Sunday, April 12, 2009


This is a post from my old xanga that I thought I'd repost in part today. I wrote it during Spring break of my Junior year while visiting Emily in Paris. Below is the painting the post is about. For reference, the painting depicts John 20:1-9.

Although it sounds like I've just been goofing around for most of this trip, it's also been very "spiritual" (or whatever you wanna call it). This being Europe and all, we've managed to hit up several of the major Cathedrals and museums. It's been cool to see how each one teaches me a little something more about the gospel. I could probably write a really long entry about each of them, but that would probably be excessive (if you wanna know about the other places ask me). Instead I'll just tell you about my most recent moment at the Musee d'Orsay. There are a ton of famous impressionist works there, but I was struck by a random painting some where in the middle of an exhibit on the second floor. I can't remember who painted it or what the French title was, even though I went back to look just so I'd remember for this entry. Anyway it was a painting by some guy whose name starts with a B, of Peter and John as they were running to the tomb to see if Jesus was really gone. It was an amazing and yet simple picture. It was close, just of their upper bodies. I think what made me cry when I looked at them were their expressions. They looked excited, hurried, worried, and relieved at the same time. I was left imagining what it might have been like for the disciples to hear that Jesus was not in the tomb. Their fear that some one had stolen His body. The thrill of the thought that their best friend was really coming back to them. Jesus promised to return, but the disciples were not always the quickest of fellows. I wonder if when they finally figured it out, all of their memories of Jesus saying odd things about coming back on the third day came flooding back and clicked into place. Christ had conquered death, but even more, their best friend was back. How often do I run to Jesus with that same enthusiasm? Does my relationship with Him reflect that same amount of passion, fear, love, and expectancy? I have a God who died for me, how amazing is that? And in addition to that, He wants a relationship; He knows me and wants me to know Him in the same way. I want to run to him like Peter and John did.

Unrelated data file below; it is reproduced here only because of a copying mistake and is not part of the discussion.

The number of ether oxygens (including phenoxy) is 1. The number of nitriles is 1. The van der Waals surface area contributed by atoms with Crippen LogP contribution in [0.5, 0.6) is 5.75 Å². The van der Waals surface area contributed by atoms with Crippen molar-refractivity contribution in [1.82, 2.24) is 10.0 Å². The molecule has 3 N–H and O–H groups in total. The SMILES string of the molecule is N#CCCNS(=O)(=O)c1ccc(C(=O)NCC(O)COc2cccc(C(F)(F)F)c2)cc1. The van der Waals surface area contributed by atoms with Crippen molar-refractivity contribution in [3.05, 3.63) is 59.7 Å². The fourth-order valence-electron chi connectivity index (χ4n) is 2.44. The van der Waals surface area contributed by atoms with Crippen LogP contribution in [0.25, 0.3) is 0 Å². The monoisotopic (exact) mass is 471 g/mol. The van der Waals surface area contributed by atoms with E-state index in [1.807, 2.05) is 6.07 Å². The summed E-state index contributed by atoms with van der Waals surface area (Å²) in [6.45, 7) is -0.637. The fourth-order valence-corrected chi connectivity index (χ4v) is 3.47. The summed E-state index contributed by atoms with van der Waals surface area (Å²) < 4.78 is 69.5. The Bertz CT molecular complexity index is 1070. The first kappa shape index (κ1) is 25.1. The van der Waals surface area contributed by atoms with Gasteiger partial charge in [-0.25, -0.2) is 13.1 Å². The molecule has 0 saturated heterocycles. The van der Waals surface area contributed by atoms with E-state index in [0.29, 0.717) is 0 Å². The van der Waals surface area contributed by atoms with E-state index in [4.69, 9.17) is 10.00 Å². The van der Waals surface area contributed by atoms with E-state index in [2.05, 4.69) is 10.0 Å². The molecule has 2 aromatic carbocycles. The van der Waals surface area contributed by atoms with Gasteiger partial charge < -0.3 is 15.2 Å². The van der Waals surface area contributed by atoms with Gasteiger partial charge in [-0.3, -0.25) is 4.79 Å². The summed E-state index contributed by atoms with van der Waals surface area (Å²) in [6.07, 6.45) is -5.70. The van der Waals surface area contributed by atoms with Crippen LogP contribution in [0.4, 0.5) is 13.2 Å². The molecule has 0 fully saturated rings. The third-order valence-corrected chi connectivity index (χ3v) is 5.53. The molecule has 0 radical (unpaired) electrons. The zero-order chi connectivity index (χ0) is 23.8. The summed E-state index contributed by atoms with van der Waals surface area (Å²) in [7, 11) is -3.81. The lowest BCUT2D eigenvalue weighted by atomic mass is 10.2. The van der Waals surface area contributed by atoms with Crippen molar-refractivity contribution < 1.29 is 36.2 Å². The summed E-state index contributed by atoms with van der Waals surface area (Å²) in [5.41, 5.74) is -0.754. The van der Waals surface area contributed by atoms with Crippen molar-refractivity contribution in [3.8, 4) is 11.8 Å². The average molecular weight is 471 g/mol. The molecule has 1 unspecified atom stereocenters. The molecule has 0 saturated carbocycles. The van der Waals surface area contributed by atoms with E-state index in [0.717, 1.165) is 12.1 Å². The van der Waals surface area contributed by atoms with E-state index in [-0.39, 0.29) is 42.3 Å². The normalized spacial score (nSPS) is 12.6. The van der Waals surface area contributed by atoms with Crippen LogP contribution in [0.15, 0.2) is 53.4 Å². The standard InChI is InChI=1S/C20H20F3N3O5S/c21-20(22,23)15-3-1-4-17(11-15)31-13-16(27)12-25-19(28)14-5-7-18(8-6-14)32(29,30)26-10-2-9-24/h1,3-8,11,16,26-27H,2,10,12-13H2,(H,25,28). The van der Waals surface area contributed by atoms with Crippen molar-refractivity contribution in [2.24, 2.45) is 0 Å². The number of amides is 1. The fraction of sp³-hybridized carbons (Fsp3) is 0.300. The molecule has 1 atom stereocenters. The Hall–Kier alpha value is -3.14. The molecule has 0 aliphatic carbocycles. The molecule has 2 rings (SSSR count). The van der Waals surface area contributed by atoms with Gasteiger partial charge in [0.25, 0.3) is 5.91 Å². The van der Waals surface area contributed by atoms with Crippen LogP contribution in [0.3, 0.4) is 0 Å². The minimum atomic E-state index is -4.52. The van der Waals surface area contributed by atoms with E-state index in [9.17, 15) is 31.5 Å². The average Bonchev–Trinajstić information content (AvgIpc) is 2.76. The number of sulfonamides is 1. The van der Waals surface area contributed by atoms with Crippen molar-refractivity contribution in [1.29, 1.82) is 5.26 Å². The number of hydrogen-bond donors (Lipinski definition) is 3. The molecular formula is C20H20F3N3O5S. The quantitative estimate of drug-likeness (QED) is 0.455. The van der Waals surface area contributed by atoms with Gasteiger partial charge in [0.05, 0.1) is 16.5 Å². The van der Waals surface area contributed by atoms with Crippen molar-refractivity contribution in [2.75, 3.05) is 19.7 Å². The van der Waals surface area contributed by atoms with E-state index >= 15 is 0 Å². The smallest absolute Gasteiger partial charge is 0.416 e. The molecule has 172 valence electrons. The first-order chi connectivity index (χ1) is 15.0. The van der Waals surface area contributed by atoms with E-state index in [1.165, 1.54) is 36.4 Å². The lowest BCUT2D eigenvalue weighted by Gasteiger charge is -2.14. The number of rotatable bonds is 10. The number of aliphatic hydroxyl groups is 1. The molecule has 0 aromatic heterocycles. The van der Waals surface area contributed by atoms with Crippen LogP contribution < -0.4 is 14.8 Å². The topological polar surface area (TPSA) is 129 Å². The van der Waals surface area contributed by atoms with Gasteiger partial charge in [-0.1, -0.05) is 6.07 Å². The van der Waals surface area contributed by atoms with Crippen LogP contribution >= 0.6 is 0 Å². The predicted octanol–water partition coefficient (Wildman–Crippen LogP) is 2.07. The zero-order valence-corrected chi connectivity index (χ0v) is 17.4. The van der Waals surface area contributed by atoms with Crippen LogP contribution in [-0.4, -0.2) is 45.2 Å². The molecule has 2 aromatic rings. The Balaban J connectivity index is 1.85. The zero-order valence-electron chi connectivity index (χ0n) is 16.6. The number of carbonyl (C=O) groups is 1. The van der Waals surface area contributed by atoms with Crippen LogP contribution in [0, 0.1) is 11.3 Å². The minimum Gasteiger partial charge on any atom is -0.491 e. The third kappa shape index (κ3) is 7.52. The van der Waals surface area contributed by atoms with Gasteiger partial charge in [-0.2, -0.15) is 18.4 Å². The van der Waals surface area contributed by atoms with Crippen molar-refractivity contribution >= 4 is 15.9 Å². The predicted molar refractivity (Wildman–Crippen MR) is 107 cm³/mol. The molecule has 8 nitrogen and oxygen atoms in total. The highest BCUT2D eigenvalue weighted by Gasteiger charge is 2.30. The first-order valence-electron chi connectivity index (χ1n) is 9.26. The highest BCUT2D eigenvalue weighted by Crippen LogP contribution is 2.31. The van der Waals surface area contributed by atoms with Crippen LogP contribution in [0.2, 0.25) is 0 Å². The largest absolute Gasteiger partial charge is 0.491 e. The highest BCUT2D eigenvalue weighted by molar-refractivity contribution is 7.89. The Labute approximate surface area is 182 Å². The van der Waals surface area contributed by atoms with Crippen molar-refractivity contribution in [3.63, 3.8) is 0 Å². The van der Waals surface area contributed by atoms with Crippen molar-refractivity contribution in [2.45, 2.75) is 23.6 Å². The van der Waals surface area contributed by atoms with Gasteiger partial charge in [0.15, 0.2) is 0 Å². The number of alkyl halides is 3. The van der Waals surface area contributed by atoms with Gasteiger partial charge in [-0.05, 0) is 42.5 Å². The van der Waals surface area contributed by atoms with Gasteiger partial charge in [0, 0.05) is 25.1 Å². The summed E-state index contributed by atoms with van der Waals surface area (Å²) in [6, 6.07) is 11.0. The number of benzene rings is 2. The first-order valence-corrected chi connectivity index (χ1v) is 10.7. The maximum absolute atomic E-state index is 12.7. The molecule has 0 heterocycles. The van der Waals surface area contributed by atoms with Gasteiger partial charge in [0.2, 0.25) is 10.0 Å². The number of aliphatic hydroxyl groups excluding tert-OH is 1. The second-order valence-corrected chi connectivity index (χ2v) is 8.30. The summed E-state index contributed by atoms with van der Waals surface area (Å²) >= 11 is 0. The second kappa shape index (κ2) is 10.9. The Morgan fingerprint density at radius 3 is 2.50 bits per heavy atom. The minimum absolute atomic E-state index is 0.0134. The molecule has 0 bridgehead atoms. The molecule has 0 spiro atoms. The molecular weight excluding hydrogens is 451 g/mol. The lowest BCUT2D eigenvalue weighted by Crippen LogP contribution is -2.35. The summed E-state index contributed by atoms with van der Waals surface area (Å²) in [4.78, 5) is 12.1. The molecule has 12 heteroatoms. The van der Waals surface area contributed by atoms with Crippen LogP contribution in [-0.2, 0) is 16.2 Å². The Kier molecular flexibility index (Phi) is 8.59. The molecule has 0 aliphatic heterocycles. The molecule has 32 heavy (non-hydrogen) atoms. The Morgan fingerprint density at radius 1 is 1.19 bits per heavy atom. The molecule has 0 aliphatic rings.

Saturday, April 11, 2009

Good Friday

Yesterday was a good Friday. The Good Friday service at church opened with the worship team playing Sufjan's Abraham.

Abraham, worth a righteous one
Take up on the wood
Put it on your son
Lake or lamb
There is none to harm
When the angel came
You had raised your arm

Abraham, put off on your son
Take instead the ram
Until Jesus comes

I love this song. I love this story. I love God's foreshadowing.

It's hard to internalize the significance of Christ's death, to reconcile God's justice and His grace. In some ways Abraham's story is more relatable. It's easier to look at the story and understand how hard it would be for a father to kill his son when his son did not deserve it. While Christ's death is certainly a horrific image, Abraham's story sheds light on looking at it through the lens of Jesus and God's relationship.

I think that some times I forget about Jesus' humanity, that just before His arrest He prayed for an out and appealed to God calling Him Abba, Father. I think about salvation and the crucifixion in a sort of removed way that allows me to discount the sacrifice and suffering involved. I ignore the pain that Jesus and God must have suffered when they were separated because it's easier on my pride. Some how it makes me feel like I need God less, a total lie. I realize that in doing this I'm missing out on understanding how much God loves me. I'm grateful for the moments when I wake up from those lies. Right now I feel loved.